A Petition for Rulemaking that would require public companies to disclose political contributions may be stuck in limbo at the Securities and Exchange Commission, despite garnering more than 1 million comment letters, but a new study finds that many companies are making much of that information public anyway.

The Center for Political Accountability has issued its fourth annual CPA-Zicklin Index of Corporate Political Disclosure and Accountability. The 2014 edition, according to its authors, shows “growing momentum” among American corporations to disclose details of their political spending. More companies are also requesting that trade associations not use their dues to fund political activities. The research also shows an increased level of board oversight over political spending.

Among the companies receiving top scores for voluntary disclosures were: Noble Energy; CSX, Becton; Dickinson; Capital One Financial; Exelon; Qualcomm; United Parcel Service; AFLAC; Edison International; Microsoft; Morgan Stanley; PG&E, Gilead Sciences; Intel; Mylan; Norfolk Southern; Hershey; Merck; and Time Warner. A majority of nearly 200 publicly held companies that were examined in both 2013 and 2014 received higher overall scores for political disclosure and accountability this year.  

Seven companies do not spend from their corporate treasuries to influence elections and ask trade associations not to use their payments for political purposes: Accenture; Nielsen; IBM; Praxair; Colgate-Palmolive; Schlumberger; and Goldman Sachs.

Voluntary disclosure of political spending is also making inroads among public companies that have not been formally asked to do so by shareholders, according to the research. Of the 139 companies in the index with no history of shareholder resolutions on the issue, 34 disclose full or partial information on their direct expenditures or say they do not make any.

At the same time, “significant room for improvement” remains, the researchers say. Sixty-five companies had disclosure and accountability scores of 10 points or less out of a possible 100, and 20 had scores of zero.

Other findings:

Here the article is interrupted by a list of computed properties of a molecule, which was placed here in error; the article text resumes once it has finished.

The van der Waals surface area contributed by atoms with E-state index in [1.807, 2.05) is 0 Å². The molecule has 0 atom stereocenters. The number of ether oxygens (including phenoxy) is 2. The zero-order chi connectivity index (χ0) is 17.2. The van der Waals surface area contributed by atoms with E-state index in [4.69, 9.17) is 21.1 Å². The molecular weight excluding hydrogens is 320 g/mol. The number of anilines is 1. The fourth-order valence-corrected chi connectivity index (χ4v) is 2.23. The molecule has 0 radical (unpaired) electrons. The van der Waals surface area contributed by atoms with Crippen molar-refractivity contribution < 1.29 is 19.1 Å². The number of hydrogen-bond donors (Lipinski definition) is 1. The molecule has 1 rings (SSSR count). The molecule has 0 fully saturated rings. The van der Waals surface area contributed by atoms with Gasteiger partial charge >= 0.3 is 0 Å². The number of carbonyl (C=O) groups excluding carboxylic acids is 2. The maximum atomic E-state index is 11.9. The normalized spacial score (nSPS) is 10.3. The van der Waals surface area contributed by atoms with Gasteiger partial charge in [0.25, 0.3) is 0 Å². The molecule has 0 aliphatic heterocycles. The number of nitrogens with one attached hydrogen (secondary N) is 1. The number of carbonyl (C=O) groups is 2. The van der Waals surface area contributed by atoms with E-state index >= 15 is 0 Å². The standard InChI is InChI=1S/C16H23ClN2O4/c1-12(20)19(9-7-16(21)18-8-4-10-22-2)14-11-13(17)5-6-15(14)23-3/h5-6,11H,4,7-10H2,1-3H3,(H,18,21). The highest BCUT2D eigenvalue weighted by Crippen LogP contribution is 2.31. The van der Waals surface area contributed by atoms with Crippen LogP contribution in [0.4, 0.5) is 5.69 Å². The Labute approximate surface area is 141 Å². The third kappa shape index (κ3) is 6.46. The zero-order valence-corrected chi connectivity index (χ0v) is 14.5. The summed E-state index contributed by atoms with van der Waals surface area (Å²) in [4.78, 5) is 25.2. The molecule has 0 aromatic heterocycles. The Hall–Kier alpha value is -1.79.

The top-ranked corporate sectors for political disclosure and accountability in 2014 are utilities, health care, and materials.

A total of 133 out of the 299 companies studied disclosed some information on their direct contributions to candidates, parties and committees, while 50 companies (17 percent) said it is their policy not to make such contributions directly.

Almost half of the companies in the index have opened up about payments made to trade associations; 6 percent said they asked trade associations not to use their payments for election-related purposes.

In 2014, 120 companies (40 percent) disclosed some information about their payments to intervene in ballot measures.

Of companies included in the index, 64 percent provided full political spending policies on their websites, while an additional 28 percent provided brief policy statements that “left room for ambiguity.”

Twenty-seven companies said most of their political spending was made through an employee-funded political action committee.

Eighty-seven companies in the index placed some type of restriction on their direct political spending.

More than half companies in the index said directors regularly oversee corporate political spending; 37 percent said a board committee reviews company policy on political spending and 27 percent have a board committee that reviews company payments to trade groups.

The index was released in conjunction with the Carol and Lawrence Zicklin Center for Business Ethics Research, located at The Wharton School of the University of Pennsylvania.